Walter Carone (1920–1982) was an Italian-French photographer. Between 1945 and mid 1960s he produced more than 10,000 quality photographs for various French publishers. He was known for his portraits of celebrities, and the coverage of early Cannes Film Festivals.
Carone learned photography from his father, who immigrated from Italy to Cannes, France. In 1945 Carone moved to Paris, where he worked for Cinévie, France Dimanche, Point de Vue, Elle and finally for Paris Match, which hired him three months before its re-opening in 1949. Carone eventually became a deputy head of the photography department of Paris Match, and later helped launching the magazines Photo and Photo Journal.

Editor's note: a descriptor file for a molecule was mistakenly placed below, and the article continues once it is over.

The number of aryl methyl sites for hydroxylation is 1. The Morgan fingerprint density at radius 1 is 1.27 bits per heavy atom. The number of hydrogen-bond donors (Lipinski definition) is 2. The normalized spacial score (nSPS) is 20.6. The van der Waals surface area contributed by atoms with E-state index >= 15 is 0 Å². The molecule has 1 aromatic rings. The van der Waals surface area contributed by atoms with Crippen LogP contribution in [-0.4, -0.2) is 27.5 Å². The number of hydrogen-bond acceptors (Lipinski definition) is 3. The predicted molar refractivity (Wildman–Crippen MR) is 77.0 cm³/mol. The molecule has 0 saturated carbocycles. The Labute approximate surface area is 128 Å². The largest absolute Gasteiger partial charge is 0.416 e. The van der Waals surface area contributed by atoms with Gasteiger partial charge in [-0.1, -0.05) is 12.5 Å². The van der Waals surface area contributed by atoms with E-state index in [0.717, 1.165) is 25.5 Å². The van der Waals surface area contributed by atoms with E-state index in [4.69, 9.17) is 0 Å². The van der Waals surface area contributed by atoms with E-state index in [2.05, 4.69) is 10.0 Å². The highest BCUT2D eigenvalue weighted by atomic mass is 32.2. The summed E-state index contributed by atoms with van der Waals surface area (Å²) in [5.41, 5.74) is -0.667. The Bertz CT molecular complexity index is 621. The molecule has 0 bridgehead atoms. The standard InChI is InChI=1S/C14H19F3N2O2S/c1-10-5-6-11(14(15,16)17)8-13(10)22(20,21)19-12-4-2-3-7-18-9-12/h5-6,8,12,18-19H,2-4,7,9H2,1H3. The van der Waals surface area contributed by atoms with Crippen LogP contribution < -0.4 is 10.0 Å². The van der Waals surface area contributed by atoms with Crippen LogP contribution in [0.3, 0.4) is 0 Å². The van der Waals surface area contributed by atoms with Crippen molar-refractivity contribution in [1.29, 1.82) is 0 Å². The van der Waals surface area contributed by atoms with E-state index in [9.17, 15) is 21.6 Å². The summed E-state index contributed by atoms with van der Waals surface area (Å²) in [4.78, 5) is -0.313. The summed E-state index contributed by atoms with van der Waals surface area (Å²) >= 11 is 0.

While France was still struggling with shortages and reconstruction after the passage of the war’s nightmare, Walter Carone was inventing a new way of taking pictures of crime scenes, celebrities, backstage politics. Confidence, liberty, audaciousness, complicity, creativity, humor and feelings brought him close to his subjects, revealing pictures that would disappear with the arrival of the Paparazzi for whom Walter Carone was both in staunch opposition and a precursor. From Brigitte Bardot to John Kennedy, from Sartre to Gabin, from Grace Kelly to Matisse, everyone seemed happy and proud to be in his viewfinder, as if they were all family friends.